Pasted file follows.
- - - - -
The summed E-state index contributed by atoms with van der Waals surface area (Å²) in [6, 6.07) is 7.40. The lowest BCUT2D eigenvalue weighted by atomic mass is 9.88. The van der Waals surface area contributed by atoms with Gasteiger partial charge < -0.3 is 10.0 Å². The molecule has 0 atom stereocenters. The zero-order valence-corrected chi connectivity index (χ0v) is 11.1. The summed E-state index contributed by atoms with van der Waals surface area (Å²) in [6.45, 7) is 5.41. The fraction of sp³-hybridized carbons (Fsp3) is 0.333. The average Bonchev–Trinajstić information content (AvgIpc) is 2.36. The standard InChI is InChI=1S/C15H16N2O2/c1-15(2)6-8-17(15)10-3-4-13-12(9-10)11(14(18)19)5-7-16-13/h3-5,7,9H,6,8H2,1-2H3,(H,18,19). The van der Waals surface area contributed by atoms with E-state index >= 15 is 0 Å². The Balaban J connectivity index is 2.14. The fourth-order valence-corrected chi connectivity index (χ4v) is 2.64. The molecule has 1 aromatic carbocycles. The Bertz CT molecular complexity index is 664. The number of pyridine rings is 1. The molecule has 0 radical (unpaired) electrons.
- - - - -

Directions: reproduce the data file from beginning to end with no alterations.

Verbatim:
The summed E-state index contributed by atoms with van der Waals surface area (Å²) in [6, 6.07) is 7.40. The lowest BCUT2D eigenvalue weighted by atomic mass is 9.88. The van der Waals surface area contributed by atoms with Gasteiger partial charge < -0.3 is 10.0 Å². The molecule has 0 atom stereocenters. The zero-order valence-corrected chi connectivity index (χ0v) is 11.1. The summed E-state index contributed by atoms with van der Waals surface area (Å²) in [6.45, 7) is 5.41. The fraction of sp³-hybridized carbons (Fsp3) is 0.333. The average Bonchev–Trinajstić information content (AvgIpc) is 2.36. The standard InChI is InChI=1S/C15H16N2O2/c1-15(2)6-8-17(15)10-3-4-13-12(9-10)11(14(18)19)5-7-16-13/h3-5,7,9H,6,8H2,1-2H3,(H,18,19). The van der Waals surface area contributed by atoms with E-state index >= 15 is 0 Å². The Balaban J connectivity index is 2.14. The fourth-order valence-corrected chi connectivity index (χ4v) is 2.64. The molecule has 1 aromatic carbocycles. The Bertz CT molecular complexity index is 664. The number of pyridine rings is 1. The molecule has 0 radical (unpaired) electrons.